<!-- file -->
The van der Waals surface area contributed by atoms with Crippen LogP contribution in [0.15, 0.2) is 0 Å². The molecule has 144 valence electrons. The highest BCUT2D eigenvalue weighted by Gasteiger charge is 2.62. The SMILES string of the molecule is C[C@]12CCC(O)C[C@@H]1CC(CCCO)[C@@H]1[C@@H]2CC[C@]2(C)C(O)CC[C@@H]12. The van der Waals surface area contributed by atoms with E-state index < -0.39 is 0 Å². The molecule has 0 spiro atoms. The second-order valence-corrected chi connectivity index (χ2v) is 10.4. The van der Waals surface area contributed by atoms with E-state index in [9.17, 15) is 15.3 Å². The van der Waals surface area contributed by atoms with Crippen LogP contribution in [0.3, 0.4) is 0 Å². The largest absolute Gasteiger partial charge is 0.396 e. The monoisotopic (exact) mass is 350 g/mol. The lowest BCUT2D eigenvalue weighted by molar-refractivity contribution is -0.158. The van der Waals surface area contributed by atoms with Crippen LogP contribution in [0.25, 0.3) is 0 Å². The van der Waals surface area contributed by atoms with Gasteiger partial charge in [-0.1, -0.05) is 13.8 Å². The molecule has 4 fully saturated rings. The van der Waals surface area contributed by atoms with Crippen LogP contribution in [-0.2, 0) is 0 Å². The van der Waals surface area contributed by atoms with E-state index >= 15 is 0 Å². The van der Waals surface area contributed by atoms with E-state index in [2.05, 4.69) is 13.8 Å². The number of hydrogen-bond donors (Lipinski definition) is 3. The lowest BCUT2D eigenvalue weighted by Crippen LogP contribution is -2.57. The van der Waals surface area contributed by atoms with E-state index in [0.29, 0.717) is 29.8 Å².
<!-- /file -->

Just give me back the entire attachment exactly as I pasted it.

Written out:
The van der Waals surface area contributed by atoms with Crippen LogP contribution in [0.15, 0.2) is 0 Å². The molecule has 144 valence electrons. The highest BCUT2D eigenvalue weighted by Gasteiger charge is 2.62. The SMILES string of the molecule is C[C@]12CCC(O)C[C@@H]1CC(CCCO)[C@@H]1[C@@H]2CC[C@]2(C)C(O)CC[C@@H]12. The van der Waals surface area contributed by atoms with E-state index < -0.39 is 0 Å². The molecule has 0 spiro atoms. The second-order valence-corrected chi connectivity index (χ2v) is 10.4. The van der Waals surface area contributed by atoms with E-state index in [9.17, 15) is 15.3 Å². The van der Waals surface area contributed by atoms with Crippen LogP contribution in [0.3, 0.4) is 0 Å². The largest absolute Gasteiger partial charge is 0.396 e. The monoisotopic (exact) mass is 350 g/mol. The lowest BCUT2D eigenvalue weighted by molar-refractivity contribution is -0.158. The van der Waals surface area contributed by atoms with Crippen LogP contribution in [0.25, 0.3) is 0 Å². The van der Waals surface area contributed by atoms with Gasteiger partial charge in [-0.1, -0.05) is 13.8 Å². The molecule has 4 fully saturated rings. The van der Waals surface area contributed by atoms with Crippen LogP contribution in [-0.2, 0) is 0 Å². The van der Waals surface area contributed by atoms with E-state index >= 15 is 0 Å². The van der Waals surface area contributed by atoms with E-state index in [2.05, 4.69) is 13.8 Å². The number of hydrogen-bond donors (Lipinski definition) is 3. The lowest BCUT2D eigenvalue weighted by Crippen LogP contribution is -2.57. The van der Waals surface area contributed by atoms with E-state index in [0.29, 0.717) is 29.8 Å².